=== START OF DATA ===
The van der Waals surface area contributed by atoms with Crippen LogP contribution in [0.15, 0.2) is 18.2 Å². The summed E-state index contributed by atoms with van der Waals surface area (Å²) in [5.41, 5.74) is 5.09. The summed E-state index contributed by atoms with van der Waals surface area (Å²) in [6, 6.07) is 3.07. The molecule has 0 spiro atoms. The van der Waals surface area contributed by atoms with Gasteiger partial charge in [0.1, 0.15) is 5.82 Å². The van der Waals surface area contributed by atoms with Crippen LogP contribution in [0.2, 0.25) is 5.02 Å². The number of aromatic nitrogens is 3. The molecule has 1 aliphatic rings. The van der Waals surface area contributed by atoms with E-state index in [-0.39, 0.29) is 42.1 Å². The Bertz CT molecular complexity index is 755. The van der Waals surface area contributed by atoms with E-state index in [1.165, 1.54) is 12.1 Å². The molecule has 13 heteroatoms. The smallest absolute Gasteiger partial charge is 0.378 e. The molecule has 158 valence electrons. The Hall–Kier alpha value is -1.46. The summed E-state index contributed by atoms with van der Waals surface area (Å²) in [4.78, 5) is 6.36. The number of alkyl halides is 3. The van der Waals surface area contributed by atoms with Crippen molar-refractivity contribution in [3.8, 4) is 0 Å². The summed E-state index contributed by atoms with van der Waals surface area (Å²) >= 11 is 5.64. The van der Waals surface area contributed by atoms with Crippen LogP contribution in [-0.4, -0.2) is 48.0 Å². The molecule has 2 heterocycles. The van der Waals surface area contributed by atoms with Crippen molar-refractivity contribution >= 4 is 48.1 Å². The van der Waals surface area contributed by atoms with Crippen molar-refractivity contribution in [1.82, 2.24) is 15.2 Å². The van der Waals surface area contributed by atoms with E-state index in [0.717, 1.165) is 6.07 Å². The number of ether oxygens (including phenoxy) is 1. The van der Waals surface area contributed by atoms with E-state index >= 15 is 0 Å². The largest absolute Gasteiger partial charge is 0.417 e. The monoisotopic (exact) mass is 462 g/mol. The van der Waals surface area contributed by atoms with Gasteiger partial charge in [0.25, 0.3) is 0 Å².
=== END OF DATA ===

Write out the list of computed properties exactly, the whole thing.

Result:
The van der Waals surface area contributed by atoms with Crippen LogP contribution in [0.15, 0.2) is 18.2 Å². The summed E-state index contributed by atoms with van der Waals surface area (Å²) in [5.41, 5.74) is 5.09. The summed E-state index contributed by atoms with van der Waals surface area (Å²) in [6, 6.07) is 3.07. The molecule has 0 spiro atoms. The van der Waals surface area contributed by atoms with Gasteiger partial charge in [0.1, 0.15) is 5.82 Å². The van der Waals surface area contributed by atoms with Crippen LogP contribution in [0.2, 0.25) is 5.02 Å². The number of aromatic nitrogens is 3. The molecule has 1 aliphatic rings. The van der Waals surface area contributed by atoms with E-state index in [-0.39, 0.29) is 42.1 Å². The Bertz CT molecular complexity index is 755. The van der Waals surface area contributed by atoms with E-state index in [1.165, 1.54) is 12.1 Å². The molecule has 13 heteroatoms. The smallest absolute Gasteiger partial charge is 0.378 e. The molecule has 158 valence electrons. The Hall–Kier alpha value is -1.46. The summed E-state index contributed by atoms with van der Waals surface area (Å²) in [4.78, 5) is 6.36. The number of alkyl halides is 3. The van der Waals surface area contributed by atoms with Crippen molar-refractivity contribution in [3.8, 4) is 0 Å². The summed E-state index contributed by atoms with van der Waals surface area (Å²) >= 11 is 5.64. The van der Waals surface area contributed by atoms with Crippen LogP contribution in [-0.4, -0.2) is 48.0 Å². The molecule has 2 heterocycles. The van der Waals surface area contributed by atoms with Crippen molar-refractivity contribution >= 4 is 48.1 Å². The van der Waals surface area contributed by atoms with Crippen molar-refractivity contribution in [1.82, 2.24) is 15.2 Å². The van der Waals surface area contributed by atoms with E-state index in [0.717, 1.165) is 6.07 Å². The number of ether oxygens (including phenoxy) is 1. The van der Waals surface area contributed by atoms with E-state index >= 15 is 0 Å². The largest absolute Gasteiger partial charge is 0.417 e. The monoisotopic (exact) mass is 462 g/mol. The van der Waals surface area contributed by atoms with Gasteiger partial charge in [0.25, 0.3) is 0 Å².